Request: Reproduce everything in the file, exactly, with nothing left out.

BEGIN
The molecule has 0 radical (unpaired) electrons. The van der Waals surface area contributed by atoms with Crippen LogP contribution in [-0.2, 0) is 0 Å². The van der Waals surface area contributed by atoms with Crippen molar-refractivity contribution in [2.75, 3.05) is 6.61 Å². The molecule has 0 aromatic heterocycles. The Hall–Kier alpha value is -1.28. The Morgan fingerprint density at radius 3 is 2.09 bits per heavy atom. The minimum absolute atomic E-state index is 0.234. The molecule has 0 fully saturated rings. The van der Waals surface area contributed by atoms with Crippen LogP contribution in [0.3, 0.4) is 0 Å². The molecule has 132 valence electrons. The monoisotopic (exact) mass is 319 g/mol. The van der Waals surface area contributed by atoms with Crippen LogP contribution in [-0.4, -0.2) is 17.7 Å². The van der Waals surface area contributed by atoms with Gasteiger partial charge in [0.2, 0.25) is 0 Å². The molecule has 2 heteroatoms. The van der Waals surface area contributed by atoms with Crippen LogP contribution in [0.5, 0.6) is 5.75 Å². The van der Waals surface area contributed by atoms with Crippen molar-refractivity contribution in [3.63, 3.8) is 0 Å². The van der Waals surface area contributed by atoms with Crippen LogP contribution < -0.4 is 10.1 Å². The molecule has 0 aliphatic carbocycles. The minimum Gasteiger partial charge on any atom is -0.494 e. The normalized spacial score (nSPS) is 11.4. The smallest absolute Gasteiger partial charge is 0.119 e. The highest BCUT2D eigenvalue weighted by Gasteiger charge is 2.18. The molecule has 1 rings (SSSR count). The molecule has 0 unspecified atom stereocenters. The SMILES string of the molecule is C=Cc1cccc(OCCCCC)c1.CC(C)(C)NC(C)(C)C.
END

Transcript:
The molecule has 0 radical (unpaired) electrons. The van der Waals surface area contributed by atoms with Crippen LogP contribution in [-0.2, 0) is 0 Å². The van der Waals surface area contributed by atoms with Crippen molar-refractivity contribution in [2.75, 3.05) is 6.61 Å². The molecule has 0 aromatic heterocycles. The Hall–Kier alpha value is -1.28. The Morgan fingerprint density at radius 3 is 2.09 bits per heavy atom. The minimum absolute atomic E-state index is 0.234. The molecule has 0 fully saturated rings. The van der Waals surface area contributed by atoms with Crippen LogP contribution in [0.3, 0.4) is 0 Å². The molecule has 132 valence electrons. The monoisotopic (exact) mass is 319 g/mol. The van der Waals surface area contributed by atoms with Crippen LogP contribution in [-0.4, -0.2) is 17.7 Å². The van der Waals surface area contributed by atoms with Gasteiger partial charge in [0.2, 0.25) is 0 Å². The molecule has 2 heteroatoms. The van der Waals surface area contributed by atoms with Crippen LogP contribution in [0.5, 0.6) is 5.75 Å². The van der Waals surface area contributed by atoms with Crippen molar-refractivity contribution in [3.63, 3.8) is 0 Å². The van der Waals surface area contributed by atoms with Crippen LogP contribution < -0.4 is 10.1 Å². The molecule has 0 aliphatic carbocycles. The minimum Gasteiger partial charge on any atom is -0.494 e. The normalized spacial score (nSPS) is 11.4. The smallest absolute Gasteiger partial charge is 0.119 e. The highest BCUT2D eigenvalue weighted by Gasteiger charge is 2.18. The molecule has 1 rings (SSSR count). The molecule has 0 unspecified atom stereocenters. The SMILES string of the molecule is C=Cc1cccc(OCCCCC)c1.CC(C)(C)NC(C)(C)C.